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<p>This spectacular image from the VLT Survey Telescope shows the Cat’s Paw Nebula (NGC 6334, upper right) and the Lobster Nebula (NGC 6357, lower left). These dramatic objects are regions of active star formation where the hot young stars are causing the surrounding hydrogen gas to glow red. The very rich field of view also includes dark clouds of dust. With around two billion pixels this is one of the largest images ever released by ESO. A zoomable version of this giant image is available here.</p>

<p>Note that the circular features in the image around bright stars are not real, they are due to reflections within the optics of the telescope and camera.</p>

<p>Credit:</p>

<p>ESO</p>
The Cat’s Paw and Lobster Nebulae
The beautiful, glowing, cosmic clouds of gas and dust catalogued as NGC 6334 and NGC 6357 now have new names.
<p>3-D visualization of chemically-ordered phases in an iron-platinum (FePt) nanoparticle. Using the Titan supercomputer at the Oak Ridge Leadership Computing Facility, researchers from Oak Ridge National Laboratory simulated the magnetic properties of strongly magnetic phases in the FePt nanoparticle using the precise 3-D atomistic structure obtained by researchers at University of California, Los Angeles and Lawrence Berkeley National Laboratory (Berkeley Lab). Video credit to Colin Ophus, Berkeley Lab. Video courtesy of Nature.</p>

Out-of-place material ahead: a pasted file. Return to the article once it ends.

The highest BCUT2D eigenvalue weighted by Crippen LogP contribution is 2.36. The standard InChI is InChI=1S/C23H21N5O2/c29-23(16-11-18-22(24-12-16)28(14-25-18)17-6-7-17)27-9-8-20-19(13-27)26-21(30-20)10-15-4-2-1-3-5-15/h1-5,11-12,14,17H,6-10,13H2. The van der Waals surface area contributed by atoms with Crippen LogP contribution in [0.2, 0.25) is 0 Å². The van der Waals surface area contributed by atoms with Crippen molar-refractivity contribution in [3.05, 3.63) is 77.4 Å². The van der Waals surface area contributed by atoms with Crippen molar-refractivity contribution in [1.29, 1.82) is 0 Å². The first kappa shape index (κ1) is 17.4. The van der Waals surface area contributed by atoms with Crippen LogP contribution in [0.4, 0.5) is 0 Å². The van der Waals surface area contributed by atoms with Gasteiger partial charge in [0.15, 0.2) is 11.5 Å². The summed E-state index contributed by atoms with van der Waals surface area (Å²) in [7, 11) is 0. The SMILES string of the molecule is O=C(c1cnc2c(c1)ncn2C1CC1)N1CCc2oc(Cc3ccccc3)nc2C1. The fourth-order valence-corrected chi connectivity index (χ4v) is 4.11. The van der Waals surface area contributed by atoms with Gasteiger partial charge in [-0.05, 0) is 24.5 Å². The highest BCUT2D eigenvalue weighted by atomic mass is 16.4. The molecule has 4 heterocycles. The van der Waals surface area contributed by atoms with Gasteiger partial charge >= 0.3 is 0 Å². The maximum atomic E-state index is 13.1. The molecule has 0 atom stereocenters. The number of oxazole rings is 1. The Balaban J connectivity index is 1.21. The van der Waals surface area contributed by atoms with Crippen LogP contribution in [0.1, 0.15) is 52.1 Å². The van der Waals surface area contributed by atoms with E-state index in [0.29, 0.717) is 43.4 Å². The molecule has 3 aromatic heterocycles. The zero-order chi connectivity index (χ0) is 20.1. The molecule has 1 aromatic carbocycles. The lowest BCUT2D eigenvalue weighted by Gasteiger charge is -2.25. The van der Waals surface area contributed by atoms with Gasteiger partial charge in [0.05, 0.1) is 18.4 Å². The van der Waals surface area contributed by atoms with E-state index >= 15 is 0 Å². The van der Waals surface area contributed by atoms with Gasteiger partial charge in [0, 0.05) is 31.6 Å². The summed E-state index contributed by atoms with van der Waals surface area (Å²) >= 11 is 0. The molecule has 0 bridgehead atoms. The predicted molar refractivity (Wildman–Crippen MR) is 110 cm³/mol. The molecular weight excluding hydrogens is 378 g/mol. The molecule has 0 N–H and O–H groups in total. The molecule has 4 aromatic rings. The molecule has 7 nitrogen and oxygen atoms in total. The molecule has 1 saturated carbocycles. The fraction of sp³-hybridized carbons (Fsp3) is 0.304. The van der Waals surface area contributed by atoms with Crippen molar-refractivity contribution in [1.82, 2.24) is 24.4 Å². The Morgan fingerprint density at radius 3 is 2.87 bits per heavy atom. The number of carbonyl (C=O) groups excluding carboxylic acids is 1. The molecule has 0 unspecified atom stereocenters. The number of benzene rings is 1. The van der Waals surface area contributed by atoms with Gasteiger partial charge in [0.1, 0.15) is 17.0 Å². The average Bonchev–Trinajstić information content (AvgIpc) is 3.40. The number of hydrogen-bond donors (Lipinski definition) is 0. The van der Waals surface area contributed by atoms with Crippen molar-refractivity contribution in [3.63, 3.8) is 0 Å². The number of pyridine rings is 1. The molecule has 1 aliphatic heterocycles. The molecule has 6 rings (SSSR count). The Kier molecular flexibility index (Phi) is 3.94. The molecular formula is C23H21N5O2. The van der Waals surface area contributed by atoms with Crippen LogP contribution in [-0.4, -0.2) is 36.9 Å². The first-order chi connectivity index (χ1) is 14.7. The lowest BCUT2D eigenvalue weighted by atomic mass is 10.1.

First Look at Magnetism of Real Nanoparticle
Scientist help solve a unique problem: to model magnetism at the atomic level using experimental data from a real nanoparticle.

<p>This map of dark matter in the Universe was obtained from data from the KiDS survey, using the VLT Survey Telescope at ESO’s Paranal Observatory in Chile. It reveals an expansive web of dense (light) and empty (dark) regions. This image is one out of five patches of the sky observed by KiDS. Here the invisible dark matter is seen rendered in pink, covering an area of sky around 420 times the size of the full moon. This image reconstruction was made by analysing the light collected from over three million distant galaxies more than 6 billion light-years away. The observed galaxy images were warped by the gravitational pull of dark matter as the light travelled through the Universe.</p>